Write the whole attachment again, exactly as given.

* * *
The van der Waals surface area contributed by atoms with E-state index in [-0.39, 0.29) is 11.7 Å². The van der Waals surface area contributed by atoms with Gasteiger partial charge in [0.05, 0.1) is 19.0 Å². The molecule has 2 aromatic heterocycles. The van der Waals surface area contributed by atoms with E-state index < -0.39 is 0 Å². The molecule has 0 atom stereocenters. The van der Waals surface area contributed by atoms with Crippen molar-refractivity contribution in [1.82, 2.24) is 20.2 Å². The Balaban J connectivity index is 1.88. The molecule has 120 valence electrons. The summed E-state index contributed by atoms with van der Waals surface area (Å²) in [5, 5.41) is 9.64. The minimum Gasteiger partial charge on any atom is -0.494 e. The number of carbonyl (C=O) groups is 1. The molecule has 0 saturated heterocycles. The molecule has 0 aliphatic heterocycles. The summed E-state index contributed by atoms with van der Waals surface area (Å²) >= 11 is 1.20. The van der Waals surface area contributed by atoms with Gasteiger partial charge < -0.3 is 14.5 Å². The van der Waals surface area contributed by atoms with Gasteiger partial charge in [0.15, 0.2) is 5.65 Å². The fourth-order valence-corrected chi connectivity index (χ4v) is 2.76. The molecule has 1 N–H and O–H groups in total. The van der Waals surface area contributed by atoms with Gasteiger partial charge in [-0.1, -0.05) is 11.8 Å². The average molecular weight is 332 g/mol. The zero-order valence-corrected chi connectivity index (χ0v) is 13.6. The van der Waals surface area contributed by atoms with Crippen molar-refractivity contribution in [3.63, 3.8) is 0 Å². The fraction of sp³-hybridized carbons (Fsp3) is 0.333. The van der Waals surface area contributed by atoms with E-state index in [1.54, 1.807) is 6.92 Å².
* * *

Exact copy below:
The van der Waals surface area contributed by atoms with E-state index in [-0.39, 0.29) is 11.7 Å². The van der Waals surface area contributed by atoms with Gasteiger partial charge in [0.05, 0.1) is 19.0 Å². The molecule has 2 aromatic heterocycles. The van der Waals surface area contributed by atoms with E-state index < -0.39 is 0 Å². The molecule has 0 atom stereocenters. The van der Waals surface area contributed by atoms with Crippen molar-refractivity contribution in [1.82, 2.24) is 20.2 Å². The Balaban J connectivity index is 1.88. The molecule has 120 valence electrons. The summed E-state index contributed by atoms with van der Waals surface area (Å²) in [5, 5.41) is 9.64. The minimum Gasteiger partial charge on any atom is -0.494 e. The number of carbonyl (C=O) groups is 1. The molecule has 0 saturated heterocycles. The molecule has 0 aliphatic heterocycles. The summed E-state index contributed by atoms with van der Waals surface area (Å²) >= 11 is 1.20. The van der Waals surface area contributed by atoms with Gasteiger partial charge < -0.3 is 14.5 Å². The van der Waals surface area contributed by atoms with Gasteiger partial charge in [0.15, 0.2) is 5.65 Å². The fourth-order valence-corrected chi connectivity index (χ4v) is 2.76. The molecule has 1 N–H and O–H groups in total. The van der Waals surface area contributed by atoms with Gasteiger partial charge in [-0.1, -0.05) is 11.8 Å². The average molecular weight is 332 g/mol. The zero-order valence-corrected chi connectivity index (χ0v) is 13.6. The van der Waals surface area contributed by atoms with Crippen molar-refractivity contribution in [3.63, 3.8) is 0 Å². The fraction of sp³-hybridized carbons (Fsp3) is 0.333. The van der Waals surface area contributed by atoms with E-state index in [1.54, 1.807) is 6.92 Å².